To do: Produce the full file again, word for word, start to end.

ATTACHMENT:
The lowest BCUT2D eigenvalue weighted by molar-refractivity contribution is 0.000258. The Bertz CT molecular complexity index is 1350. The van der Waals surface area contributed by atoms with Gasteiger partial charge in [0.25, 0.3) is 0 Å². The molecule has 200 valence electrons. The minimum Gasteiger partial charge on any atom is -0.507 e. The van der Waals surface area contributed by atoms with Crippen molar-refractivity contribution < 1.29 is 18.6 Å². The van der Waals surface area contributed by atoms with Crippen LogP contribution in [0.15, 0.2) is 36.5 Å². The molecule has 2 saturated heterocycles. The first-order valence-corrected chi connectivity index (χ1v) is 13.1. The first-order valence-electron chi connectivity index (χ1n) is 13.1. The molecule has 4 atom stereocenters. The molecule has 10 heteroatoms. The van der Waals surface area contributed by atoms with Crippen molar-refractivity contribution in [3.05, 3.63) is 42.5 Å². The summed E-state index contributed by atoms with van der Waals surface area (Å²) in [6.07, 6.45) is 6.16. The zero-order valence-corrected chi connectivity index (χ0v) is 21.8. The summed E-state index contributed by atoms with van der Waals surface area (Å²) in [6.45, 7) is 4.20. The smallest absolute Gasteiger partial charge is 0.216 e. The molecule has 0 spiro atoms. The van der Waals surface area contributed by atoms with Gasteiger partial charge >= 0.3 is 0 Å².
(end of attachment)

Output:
The lowest BCUT2D eigenvalue weighted by molar-refractivity contribution is 0.000258. The Bertz CT molecular complexity index is 1350. The van der Waals surface area contributed by atoms with Gasteiger partial charge in [0.25, 0.3) is 0 Å². The molecule has 200 valence electrons. The minimum Gasteiger partial charge on any atom is -0.507 e. The van der Waals surface area contributed by atoms with Crippen molar-refractivity contribution < 1.29 is 18.6 Å². The van der Waals surface area contributed by atoms with Crippen LogP contribution in [0.15, 0.2) is 36.5 Å². The molecule has 2 saturated heterocycles. The first-order valence-corrected chi connectivity index (χ1v) is 13.1. The first-order valence-electron chi connectivity index (χ1n) is 13.1. The molecule has 4 atom stereocenters. The molecule has 10 heteroatoms. The van der Waals surface area contributed by atoms with Crippen molar-refractivity contribution in [3.05, 3.63) is 42.5 Å². The summed E-state index contributed by atoms with van der Waals surface area (Å²) in [6.07, 6.45) is 6.16. The zero-order valence-corrected chi connectivity index (χ0v) is 21.8. The summed E-state index contributed by atoms with van der Waals surface area (Å²) in [6.45, 7) is 4.20. The smallest absolute Gasteiger partial charge is 0.216 e. The molecule has 0 spiro atoms. The van der Waals surface area contributed by atoms with Gasteiger partial charge >= 0.3 is 0 Å².